Yes. I moved out. I got married. We moved from the condo into the house we own now. But my parents' house was always home. In my house with Danny and the kids, I got to decorate more to my liking, had some different rules and chose different options. But my parents' house was always there for me.
As I stood crying in the living room of Club 852 today, my brother Mike said that it was a pretty nice house. It never burned up or flew away in a tornado. It helped us host 34 small Lisle Anderson Christmases, as well as eight or ten recent Corkery Christmases. Many Easters, Thanksgivings and a couple hundred birthdays. Lots of family dinners, and gatherings with friends.
Our kids learned to manage stairs at Club 852, and so many people learned to play cards there, from Go Fish, to Liverpool. Danny learned more about his faith there, in small, quiet conversations with my parents. So many loved ones learned patience and acceptance there. Still others learned about Pizza Fondue.
At Club 852, Danny and I first learned that we both enjoy home improvement, but we probably shouldn't paint together. My brother Joe and Danny make a better home improvement team, as they worked together before putting the house on the market.
In the driveway, Dad taught me how to change oil in a car, and how to rotate its tires. My brother Mike thought me how to play basketball (and, how to put the cars' gearshifts to neutral so I could move them back, to make room for basketball). My brother Joe taught me that toads really only have one self defense mechanism: peeing on your hands when you pick them up. My sister Amy taught me how to drive, and my sister Sheila taught me how to train our dog Simon how to stay in the yard: by ignoring him. "Simon! We don't CARE if you run away!"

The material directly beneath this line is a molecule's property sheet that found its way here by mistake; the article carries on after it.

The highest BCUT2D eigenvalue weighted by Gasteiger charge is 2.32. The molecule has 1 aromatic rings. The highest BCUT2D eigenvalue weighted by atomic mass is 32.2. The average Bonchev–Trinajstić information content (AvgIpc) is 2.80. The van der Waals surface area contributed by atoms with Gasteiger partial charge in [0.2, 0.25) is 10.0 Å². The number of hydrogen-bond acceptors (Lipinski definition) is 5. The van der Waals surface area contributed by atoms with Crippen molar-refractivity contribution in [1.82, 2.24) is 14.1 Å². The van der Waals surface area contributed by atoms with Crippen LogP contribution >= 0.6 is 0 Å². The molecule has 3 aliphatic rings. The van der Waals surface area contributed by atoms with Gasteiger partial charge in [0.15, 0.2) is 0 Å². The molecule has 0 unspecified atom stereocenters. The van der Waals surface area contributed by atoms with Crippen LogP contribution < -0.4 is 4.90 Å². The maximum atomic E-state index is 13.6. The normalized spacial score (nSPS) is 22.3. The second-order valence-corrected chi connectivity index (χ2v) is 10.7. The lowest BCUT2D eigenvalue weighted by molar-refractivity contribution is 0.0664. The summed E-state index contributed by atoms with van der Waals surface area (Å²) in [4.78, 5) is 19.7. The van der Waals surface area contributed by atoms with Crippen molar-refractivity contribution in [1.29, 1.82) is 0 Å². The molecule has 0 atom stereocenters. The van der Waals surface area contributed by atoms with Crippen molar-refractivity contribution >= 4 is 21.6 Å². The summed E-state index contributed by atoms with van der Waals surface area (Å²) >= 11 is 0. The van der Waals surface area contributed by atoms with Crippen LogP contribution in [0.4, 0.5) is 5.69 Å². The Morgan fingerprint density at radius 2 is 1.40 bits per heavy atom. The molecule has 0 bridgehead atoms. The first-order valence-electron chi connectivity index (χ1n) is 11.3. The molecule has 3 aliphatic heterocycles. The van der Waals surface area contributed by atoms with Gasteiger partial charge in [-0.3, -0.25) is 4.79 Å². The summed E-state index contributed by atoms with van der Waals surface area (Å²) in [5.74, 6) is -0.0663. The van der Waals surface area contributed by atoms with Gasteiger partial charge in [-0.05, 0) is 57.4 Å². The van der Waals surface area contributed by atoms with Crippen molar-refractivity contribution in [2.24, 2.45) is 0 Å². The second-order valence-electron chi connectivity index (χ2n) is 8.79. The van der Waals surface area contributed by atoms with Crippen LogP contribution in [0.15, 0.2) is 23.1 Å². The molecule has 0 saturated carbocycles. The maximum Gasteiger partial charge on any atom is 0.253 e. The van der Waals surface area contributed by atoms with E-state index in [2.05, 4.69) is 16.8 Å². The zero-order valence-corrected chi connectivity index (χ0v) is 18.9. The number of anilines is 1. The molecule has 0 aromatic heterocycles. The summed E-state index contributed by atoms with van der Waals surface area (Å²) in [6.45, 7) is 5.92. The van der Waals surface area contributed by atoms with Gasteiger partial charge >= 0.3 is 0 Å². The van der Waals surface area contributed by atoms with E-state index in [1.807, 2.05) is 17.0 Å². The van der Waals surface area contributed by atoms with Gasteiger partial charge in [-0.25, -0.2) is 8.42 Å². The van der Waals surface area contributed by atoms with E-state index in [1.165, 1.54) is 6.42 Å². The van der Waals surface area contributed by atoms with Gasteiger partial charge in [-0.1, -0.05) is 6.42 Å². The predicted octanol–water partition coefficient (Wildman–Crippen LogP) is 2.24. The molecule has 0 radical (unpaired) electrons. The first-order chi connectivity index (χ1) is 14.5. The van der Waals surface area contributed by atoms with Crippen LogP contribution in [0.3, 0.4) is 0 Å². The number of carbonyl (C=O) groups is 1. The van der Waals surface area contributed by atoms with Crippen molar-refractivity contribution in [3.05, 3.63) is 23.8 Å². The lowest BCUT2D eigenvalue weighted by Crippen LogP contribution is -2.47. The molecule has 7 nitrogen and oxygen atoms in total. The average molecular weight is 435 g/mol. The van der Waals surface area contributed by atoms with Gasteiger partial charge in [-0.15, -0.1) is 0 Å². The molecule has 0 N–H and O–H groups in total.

Our kids didn't take their first steps at my parents' house, but it was there that I first learned about the plane crashes of September 11th, and Call the Midwife, an excellent PBS series loved by my parents and now by Danny and me. It was from that house that my mom called me on January 17, 2014 to tell me my dad had died a few minutes earlier, and it was from that house on March 10, 2016 my sister Amy called to tell me that our mom had just died.
As you can imagine, a small house with five kids yielded more than a few fights, but when all of my siblings decided to work together to send my parents out of town in order to renovate Club 852 in 1998, we didn't fight once, all week. I'm pretty sure that's the ONLY week all five of us spent together without fighting, and it was to fix up the house for our parents. It was also in that house this year that the five of us sat down and decided what to do with everything in the house - without even a hint of drama. And ever since then, we've been painfully aware of how lucky we are, because so many siblings aren't able to have those discussions peacefully.
It was a home owned by working parents of five kids, and five grandkids. Oftentimes my parents would *just* get a tax refund or some kind of extra money, and would immediately have to put it towards a new washer or car, or something for one of the kids. It wasn't a house that was regularly updated, and it doesn't have great flow (holy CRAP! Is that place CROWDED at Christmas!!!). It has a great backyard and two kitchens (the basement has an In Law Suite). I really hope the new owners enjoy it as much as we did.
But they won't call it Club 852. They'll have to make their own memories.
I wrote this Sunday night, and put it down to think about it a bit before posting. I'm still awake and it's technically Monday morning, June 27, 2016. Today would've been my parents' 52nd wedding anniversary. This picture is a sign that hung in the upstairs bathroom of Club 852. I saw this design online and decided to work with my siblings to personalize it, and to give it to our parents for their 49th wedding anniversary. My dad asked why they would get such a nice gift for their 49th anniversary. I said I just found the design. He joked, "Kayrene, they don't think we'll be alive to celebrate our 50th anniversary."
No. He didn't make it. And now this sign will hang somewhere in our house. To remind us of their house.